How pollution-eating microbes could help clean up toxic sites
Professor Elizabeth Edwards of chemical engineering and her team have developed a secret weapon in the war against pollution: a mix of micro-organisms that eat toxic chemicals for breakfast. Now, funding from Genome Canada will help Edwards and her industrial partners bring the unique microbial culture to market.
Everywhere tanks of oil or gasoline are stored underground, hazardous chemicals leak into soil and groundwater. “The owner of every gasoline station on the planet probably has some contamination issues,” says Edwards, who holds the Canada Research Chair in Anaerobic Biotechnology.
To clean up the site, crews have to dig, wash or aerate the soil to encourage the growth of oxygen-loving micro-organisms that break down the pollutants – a labour-intensive, time-consuming and expensive remediation process. Edwards and her team have discovered another set of organisms that live without oxygen and could do the job without having to churn up and process all the soil.
The microbial cultures Edwards works with now have evolved from soil samples taken at contaminated oil refinery and gas station sites more than 15 years ago. Since then, Edwards and her team have been enriching the cultures by feeding the organisms oil-derived chemicals that are difficult to degrade and selecting the samples that are most effective at breaking them down.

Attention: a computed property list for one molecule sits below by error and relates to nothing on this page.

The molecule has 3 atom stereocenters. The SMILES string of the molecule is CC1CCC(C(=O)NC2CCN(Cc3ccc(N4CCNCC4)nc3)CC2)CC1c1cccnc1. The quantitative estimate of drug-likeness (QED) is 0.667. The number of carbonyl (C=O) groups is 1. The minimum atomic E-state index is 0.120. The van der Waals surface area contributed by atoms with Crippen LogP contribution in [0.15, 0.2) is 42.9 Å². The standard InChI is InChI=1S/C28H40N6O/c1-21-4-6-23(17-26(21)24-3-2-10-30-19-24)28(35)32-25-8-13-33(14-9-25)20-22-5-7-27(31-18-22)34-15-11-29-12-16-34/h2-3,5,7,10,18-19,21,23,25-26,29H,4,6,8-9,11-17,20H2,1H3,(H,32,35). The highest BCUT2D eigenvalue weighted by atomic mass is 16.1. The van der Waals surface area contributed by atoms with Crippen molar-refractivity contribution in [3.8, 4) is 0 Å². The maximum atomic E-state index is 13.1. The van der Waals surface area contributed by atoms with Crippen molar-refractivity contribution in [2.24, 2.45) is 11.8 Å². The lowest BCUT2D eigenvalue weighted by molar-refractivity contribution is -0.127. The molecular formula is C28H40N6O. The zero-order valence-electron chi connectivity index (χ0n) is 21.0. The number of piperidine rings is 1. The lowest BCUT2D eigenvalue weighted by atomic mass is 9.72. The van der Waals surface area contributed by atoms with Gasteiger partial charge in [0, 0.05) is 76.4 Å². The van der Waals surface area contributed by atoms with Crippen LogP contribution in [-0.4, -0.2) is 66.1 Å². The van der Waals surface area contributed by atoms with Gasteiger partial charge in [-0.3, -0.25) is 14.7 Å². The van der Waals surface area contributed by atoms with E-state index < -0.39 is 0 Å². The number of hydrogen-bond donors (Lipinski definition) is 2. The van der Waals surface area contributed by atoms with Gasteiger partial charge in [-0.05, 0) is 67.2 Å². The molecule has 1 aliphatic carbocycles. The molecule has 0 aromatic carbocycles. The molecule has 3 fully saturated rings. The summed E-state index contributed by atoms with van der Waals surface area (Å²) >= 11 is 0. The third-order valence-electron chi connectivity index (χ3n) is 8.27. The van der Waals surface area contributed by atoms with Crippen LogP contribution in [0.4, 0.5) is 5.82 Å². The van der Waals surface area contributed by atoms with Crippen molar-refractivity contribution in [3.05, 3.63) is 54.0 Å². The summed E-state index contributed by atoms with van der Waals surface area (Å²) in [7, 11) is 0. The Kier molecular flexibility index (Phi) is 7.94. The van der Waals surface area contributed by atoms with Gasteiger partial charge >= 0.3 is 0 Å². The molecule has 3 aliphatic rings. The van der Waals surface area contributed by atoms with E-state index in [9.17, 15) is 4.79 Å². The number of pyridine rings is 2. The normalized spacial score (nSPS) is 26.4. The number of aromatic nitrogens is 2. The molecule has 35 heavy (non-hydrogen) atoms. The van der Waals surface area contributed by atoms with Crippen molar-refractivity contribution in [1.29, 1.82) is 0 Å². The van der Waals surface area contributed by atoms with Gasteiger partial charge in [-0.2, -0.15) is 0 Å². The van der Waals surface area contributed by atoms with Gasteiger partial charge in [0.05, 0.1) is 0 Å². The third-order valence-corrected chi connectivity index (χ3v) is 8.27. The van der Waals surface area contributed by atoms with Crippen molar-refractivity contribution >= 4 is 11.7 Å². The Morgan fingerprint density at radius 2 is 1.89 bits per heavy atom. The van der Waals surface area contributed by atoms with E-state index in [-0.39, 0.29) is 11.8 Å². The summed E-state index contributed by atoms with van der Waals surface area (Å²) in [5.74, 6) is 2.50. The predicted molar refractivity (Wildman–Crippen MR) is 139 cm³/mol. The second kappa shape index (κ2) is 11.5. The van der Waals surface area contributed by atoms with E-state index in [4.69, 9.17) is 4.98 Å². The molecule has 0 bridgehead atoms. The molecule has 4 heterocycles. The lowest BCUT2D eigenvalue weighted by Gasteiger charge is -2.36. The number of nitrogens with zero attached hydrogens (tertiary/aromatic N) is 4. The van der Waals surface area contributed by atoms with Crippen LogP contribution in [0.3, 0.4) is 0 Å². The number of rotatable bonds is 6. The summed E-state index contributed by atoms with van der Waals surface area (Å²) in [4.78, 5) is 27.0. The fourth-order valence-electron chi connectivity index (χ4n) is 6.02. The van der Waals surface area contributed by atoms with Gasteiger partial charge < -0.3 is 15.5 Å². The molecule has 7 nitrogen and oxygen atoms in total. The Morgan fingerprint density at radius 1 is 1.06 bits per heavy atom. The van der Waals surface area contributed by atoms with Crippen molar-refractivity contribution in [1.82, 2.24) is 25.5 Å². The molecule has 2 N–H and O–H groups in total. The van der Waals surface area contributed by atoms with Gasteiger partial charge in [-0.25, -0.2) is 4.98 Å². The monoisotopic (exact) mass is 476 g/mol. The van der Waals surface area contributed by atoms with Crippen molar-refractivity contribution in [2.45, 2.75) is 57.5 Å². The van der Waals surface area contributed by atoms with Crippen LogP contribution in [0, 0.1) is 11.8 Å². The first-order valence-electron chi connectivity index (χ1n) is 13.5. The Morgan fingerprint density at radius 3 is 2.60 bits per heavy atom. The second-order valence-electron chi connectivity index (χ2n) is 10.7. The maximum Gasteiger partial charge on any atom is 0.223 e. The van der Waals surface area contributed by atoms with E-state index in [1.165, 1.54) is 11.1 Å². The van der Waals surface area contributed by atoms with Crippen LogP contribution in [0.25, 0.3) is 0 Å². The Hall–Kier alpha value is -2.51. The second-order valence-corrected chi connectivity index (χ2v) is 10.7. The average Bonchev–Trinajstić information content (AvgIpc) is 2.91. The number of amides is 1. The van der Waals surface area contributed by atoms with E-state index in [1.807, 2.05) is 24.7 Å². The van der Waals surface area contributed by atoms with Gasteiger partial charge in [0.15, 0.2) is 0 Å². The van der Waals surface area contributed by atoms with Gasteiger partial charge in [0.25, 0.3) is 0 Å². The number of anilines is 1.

“What we have is a culture that can chow down on these chemicals when there’s no oxygen around,” says Edwards. Adding this culture to a contaminated site, a process known as bio-augmentation, may speed up the degradation of pollutants with minimal disruption to the environment.
In addition to demonstrating the effectiveness of the process in the lab, the team has done extensive genomic sequencing to understand which individual species in the culture are responsible for each step in the chemical breakdown. “We think it’s ready to be tested in the field, but to do that we have to scale it up,” says Edwards. Her team is partnering with SiREM, an environmental remediation laboratory in Guelph, Ontario, that specializes in bio-augmentation. The lab has already commercialized another one of Edwards’ microbial cultures, which is optimized to clean up chlorinated solvents such as those used in dry cleaning and other industrial applications. Adding more chemicals to the list of treatable ones could help increase SiREM’s share of the global market for bio-remediation, which is estimated in the billions of dollars.
“This project is a great example of the way our researchers work across disciplines to address challenges in sustainability,” says Prof. David Sinton, interim vice-dean, research, for the Faculty of Applied Science and Engineering. “Together with industrial partners, engineering researchers are bringing leading-edge solutions from the lab to the global marketplace.”
Other partners include Mitacs, a Canadian non-profit that’s funding a post-doctoral researcher on the project, and the Ontario Ministry of Research and Innovation, which will provide matching financial support.
If the pilot project is successful, the bio-augmentation culture could be used at contaminated sites around the world. “It’s a brand new tool to deal with difficult remediation,” says Edwards.